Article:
In our information-saturated world, it is appropriate to ask how religious communities use data that has been gathered by reputable research and/or poll-taking organizations. Perhaps a more pertinent question would be whether religious communities do, in fact, use such information – or whether they deliberately ignore the discoveries of information-gathering groups. Do religious groups who have adopted a “Moses/Christ/Muhammad Against Culture” approach to their surroundings (borrowing H. Richard Niebuhr’s classic paradigm) tend to go their own way despite the sociological and demographic information made available to them? Would the various “Moses/Christ/Muhammad Of Culture” groups use such research to contextualize and make themselves relevant within the modern world? And if such a distinction is valid, what would be the justification given by each end of the spectrum for its use—or neglect—of the collected data?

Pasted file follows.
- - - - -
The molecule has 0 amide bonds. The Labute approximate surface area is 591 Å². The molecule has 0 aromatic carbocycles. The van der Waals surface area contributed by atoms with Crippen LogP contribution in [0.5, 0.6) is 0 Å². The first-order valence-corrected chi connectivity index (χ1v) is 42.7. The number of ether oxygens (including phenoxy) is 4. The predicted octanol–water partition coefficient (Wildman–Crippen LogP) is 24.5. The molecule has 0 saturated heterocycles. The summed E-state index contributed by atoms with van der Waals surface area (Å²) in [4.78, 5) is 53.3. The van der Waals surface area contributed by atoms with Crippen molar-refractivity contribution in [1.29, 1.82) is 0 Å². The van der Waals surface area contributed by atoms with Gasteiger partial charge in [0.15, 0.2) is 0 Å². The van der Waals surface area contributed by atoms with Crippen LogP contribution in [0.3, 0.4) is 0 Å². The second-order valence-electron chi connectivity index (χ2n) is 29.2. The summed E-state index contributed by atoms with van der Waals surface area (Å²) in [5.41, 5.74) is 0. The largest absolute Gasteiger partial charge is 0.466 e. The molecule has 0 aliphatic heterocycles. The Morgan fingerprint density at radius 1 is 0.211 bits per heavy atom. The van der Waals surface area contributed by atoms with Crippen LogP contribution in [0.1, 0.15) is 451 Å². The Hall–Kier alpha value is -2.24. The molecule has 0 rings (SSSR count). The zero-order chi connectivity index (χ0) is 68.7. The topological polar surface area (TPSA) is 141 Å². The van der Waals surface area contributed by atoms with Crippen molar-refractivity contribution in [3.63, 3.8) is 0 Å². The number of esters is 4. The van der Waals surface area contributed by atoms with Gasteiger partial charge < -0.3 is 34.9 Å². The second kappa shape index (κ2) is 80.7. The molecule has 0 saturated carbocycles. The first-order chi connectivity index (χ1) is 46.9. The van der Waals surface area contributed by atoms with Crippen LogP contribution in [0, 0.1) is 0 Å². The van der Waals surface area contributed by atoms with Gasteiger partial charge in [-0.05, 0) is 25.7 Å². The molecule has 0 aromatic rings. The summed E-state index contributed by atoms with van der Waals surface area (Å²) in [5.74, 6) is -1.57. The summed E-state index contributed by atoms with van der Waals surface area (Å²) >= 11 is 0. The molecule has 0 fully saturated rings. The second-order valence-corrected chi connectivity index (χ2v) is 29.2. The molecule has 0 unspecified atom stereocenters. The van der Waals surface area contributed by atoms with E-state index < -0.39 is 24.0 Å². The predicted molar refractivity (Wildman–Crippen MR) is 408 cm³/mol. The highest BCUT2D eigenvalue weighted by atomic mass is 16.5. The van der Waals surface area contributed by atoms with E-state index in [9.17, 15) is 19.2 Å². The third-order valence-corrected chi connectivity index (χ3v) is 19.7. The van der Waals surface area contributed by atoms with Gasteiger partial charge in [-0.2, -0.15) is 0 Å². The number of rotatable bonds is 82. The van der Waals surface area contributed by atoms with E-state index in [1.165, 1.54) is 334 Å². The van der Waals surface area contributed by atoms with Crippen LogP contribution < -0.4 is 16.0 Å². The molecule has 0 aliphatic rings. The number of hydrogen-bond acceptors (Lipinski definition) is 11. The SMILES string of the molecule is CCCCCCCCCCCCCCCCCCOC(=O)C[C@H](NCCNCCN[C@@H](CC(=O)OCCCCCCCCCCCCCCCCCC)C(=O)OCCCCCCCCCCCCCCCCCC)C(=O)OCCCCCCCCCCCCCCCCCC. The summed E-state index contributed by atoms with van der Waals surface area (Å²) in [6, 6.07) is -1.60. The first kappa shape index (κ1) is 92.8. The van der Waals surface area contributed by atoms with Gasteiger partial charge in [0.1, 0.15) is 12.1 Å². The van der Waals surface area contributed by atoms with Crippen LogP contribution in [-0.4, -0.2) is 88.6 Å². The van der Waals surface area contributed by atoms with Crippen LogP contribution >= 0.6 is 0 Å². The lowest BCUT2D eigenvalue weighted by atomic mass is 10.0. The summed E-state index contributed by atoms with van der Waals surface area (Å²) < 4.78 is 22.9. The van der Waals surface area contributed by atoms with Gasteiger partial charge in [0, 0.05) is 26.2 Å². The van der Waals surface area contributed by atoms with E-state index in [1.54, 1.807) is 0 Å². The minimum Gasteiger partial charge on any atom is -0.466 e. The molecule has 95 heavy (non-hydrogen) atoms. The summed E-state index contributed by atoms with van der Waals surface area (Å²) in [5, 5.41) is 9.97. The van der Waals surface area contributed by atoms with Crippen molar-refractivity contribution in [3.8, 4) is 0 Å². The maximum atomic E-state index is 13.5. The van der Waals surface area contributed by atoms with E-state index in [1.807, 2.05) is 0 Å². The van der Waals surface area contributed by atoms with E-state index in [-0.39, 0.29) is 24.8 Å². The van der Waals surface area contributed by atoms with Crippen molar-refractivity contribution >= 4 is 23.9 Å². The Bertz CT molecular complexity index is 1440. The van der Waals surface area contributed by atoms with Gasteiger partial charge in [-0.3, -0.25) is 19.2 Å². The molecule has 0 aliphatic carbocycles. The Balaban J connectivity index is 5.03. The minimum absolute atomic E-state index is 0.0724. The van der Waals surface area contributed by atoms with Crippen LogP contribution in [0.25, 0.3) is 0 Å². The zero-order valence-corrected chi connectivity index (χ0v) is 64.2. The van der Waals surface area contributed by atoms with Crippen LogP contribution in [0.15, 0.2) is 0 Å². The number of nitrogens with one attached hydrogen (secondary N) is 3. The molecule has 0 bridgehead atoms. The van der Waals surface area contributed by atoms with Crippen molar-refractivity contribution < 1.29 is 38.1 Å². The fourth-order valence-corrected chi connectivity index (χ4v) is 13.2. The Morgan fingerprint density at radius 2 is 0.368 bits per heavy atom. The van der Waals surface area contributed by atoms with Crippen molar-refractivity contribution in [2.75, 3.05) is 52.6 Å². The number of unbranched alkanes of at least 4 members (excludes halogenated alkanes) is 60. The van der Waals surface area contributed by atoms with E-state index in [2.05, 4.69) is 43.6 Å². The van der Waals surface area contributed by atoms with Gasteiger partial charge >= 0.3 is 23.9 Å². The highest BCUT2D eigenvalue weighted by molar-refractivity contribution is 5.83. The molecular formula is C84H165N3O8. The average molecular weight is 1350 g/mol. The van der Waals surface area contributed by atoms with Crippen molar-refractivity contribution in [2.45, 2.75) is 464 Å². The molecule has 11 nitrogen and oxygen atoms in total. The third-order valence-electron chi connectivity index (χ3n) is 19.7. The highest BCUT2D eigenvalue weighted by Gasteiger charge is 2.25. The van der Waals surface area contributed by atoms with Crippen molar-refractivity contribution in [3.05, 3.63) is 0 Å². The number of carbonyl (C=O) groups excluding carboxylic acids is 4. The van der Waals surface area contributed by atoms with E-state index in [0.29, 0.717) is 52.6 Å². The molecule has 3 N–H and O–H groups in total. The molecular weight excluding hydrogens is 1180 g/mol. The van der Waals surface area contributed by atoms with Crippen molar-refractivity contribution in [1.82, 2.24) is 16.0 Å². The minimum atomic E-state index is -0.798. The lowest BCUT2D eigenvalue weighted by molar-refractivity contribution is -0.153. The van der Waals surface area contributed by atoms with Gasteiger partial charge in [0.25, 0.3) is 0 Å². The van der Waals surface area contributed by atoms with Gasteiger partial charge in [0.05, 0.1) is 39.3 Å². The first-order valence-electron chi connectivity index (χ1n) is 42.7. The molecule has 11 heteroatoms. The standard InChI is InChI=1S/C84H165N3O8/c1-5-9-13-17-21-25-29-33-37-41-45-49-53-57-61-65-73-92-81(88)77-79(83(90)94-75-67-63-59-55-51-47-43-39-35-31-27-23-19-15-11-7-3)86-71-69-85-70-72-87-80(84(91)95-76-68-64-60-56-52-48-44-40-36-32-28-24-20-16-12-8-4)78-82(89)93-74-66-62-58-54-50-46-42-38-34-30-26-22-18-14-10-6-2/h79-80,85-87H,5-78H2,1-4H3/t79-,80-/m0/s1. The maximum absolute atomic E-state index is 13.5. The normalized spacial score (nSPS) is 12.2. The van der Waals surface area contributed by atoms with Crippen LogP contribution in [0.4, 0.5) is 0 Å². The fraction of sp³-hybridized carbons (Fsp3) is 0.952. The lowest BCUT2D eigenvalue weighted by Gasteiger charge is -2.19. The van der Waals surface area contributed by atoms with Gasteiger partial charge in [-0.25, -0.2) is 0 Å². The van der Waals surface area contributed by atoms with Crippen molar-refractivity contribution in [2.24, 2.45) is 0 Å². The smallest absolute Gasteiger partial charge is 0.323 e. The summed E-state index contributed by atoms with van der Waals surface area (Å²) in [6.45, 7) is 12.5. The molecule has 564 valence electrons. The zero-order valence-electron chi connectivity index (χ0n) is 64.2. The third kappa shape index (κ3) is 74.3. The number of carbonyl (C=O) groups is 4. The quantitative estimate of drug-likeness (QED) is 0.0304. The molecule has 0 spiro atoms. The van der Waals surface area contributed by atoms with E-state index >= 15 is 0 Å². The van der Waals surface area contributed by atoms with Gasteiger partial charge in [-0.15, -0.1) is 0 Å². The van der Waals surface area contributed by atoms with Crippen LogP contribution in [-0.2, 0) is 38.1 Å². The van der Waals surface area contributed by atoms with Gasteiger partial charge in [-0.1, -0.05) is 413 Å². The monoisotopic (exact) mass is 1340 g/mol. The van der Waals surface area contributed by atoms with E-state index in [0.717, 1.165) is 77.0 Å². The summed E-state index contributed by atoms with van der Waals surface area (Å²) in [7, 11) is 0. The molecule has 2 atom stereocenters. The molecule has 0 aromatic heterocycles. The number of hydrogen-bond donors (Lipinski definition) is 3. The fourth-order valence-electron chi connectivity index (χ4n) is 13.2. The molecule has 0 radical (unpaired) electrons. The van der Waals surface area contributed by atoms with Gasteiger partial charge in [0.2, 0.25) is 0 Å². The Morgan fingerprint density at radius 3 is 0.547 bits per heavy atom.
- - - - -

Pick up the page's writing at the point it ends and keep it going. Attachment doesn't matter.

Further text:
This essay will examine three of the more notable “think tanks” and information centers that deal with religious ideas and trends. These include the Barna Group, which anchors the conservative and Evangelical end of the spectrum; the Pew Research Center, which adopts a more centrist approach; and the John Templeton Foundation, which generally deals with matters of “spirituality” rather than “religion” per se. The authors will describe the background and basic philosophy of each group, delineate the kinds of research and reports that each produces, and the uses to which the findings of each are put by the religious communities that do not choose to ignore such data.
The above abstract is a proposal submitted for the 2015 CSIR Conference on New Technologies and Religious Communities.